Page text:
“Success is a lousy teacher. It seduces smart people into thinking they can’t lose.” –Bill Gates
There’s a famous concept in sports known as the “disease of more.” It was originally coined by Pat Riley, the hall of fame coach who led six teams to NBA championships, including the famous Lakers dynasty.
Riley said that the disease of more explains why teams who win championships often lose the next year, not by other, better teams, but by forces from within the team itself.
The players, like most people, want more. At first, that “more” was winning the championship. But once players have that championship, their motivation can wane. As a result, what was once a cohesive group of hardworking players begins to fray. Egos get involved. Players feel entitled to ignore the small, unsexy tasks that actually win championships, believing that they’ve earned the right to not do it anymore. And as a result, what was the most talented team, ends up failing.
Just as Gates said, smart people get seduced into thinking that can’t lose. But then they do.
The bull market turned 3,453 days old this past Wednesday. It’s the longest period of uninterrupted gains in American history. The remarkable run began on March 9, 2009, in the ashes of the Great Recession and the scariest financial crisis since the 1930s.
With that as the background, I thought today’s essay should be about humility, especially expressing humility as you start to enjoy some levels of success in the market. Don’t get me wrong, confidence in your investing abilities is great. Overconfidence in them can be disastrous.
Overconfidence is an emotional bias in which people demonstrate unwarranted faith in their own intuitive reasoning, judgments, and/or cognitive abilities. Because an investor has picked a few stocks that have done well lately, he likely perceives his success as superior knowledge or skill.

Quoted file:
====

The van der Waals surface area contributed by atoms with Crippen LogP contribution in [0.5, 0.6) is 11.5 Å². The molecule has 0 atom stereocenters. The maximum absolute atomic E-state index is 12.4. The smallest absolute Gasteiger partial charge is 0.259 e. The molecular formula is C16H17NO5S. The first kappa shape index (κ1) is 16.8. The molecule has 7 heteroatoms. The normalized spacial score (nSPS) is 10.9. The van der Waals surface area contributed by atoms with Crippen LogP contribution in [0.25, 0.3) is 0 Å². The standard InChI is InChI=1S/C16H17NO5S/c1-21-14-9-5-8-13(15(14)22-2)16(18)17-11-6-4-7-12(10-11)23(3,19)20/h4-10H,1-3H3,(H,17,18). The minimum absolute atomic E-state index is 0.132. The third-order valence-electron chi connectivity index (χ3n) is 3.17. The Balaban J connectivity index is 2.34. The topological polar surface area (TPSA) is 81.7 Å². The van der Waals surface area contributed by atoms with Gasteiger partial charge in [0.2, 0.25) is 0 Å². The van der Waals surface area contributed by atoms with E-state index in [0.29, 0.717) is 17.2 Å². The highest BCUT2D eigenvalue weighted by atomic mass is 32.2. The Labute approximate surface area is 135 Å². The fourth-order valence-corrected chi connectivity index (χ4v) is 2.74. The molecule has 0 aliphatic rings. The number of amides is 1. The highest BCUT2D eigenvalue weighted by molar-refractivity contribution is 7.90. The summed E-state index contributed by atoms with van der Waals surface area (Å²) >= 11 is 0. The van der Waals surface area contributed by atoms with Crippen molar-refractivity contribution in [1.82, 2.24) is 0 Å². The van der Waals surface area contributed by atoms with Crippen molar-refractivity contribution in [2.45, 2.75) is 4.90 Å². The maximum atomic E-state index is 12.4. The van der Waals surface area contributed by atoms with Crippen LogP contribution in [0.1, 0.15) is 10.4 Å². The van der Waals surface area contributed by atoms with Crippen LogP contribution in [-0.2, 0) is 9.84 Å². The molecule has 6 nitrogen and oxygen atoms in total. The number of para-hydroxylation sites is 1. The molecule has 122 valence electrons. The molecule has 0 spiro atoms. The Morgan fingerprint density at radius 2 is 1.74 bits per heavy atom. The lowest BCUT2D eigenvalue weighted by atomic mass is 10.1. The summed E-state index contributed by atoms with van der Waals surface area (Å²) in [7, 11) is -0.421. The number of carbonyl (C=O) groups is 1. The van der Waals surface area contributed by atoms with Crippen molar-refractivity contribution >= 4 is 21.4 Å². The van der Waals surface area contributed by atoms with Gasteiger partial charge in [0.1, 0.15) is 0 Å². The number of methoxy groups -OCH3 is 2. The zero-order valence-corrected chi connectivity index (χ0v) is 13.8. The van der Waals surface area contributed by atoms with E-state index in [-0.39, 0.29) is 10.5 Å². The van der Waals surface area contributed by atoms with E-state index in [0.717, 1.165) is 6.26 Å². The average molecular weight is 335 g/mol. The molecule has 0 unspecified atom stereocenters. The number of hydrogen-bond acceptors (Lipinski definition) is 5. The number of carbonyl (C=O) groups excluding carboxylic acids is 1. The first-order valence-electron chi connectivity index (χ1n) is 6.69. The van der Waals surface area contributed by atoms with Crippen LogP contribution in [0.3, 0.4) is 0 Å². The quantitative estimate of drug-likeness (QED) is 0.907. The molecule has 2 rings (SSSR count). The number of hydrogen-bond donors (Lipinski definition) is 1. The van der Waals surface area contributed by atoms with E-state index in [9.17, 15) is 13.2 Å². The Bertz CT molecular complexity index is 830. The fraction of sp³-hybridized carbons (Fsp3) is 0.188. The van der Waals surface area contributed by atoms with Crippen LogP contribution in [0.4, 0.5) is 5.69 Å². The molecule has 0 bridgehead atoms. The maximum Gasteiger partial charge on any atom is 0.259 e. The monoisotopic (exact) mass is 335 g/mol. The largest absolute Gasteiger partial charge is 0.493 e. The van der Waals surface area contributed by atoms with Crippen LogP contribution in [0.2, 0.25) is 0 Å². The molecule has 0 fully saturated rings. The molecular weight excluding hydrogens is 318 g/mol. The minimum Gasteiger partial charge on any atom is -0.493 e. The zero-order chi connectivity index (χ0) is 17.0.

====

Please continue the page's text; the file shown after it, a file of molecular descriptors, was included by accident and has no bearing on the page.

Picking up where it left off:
The implications of overconfidence are the underestimation of risks and overestimation of expected returns in the market. In the currently advancing bull market, many investors can exhibit overconfidence as it feels easy to make money in this type of environment. But as Humphrey Neill said, “Don’t confuse brains with a bull market.”
When the profits pile up in a bull market, it’s easy to think your superb analytical skills are responsible. But the experienced investor knows the danger of hubris. He knows to give the bull market some of the credit. In other words, don’t overestimate your investment skill when some of your success is attributable to a rising market.
As Warren Buffett has taught us, you’re neither right nor wrong because the market is going in your favor. You’re right because your facts are right and your reasoning is right and because you’ve done your homework —and that’s the only thing that makes you right.
If you’ve ever watched Buffett for any length of time, you’ll notice how humble he is. He’s not afraid to admit when he’s wrong and regularly practices self-deprecating humor to keep his ego in check.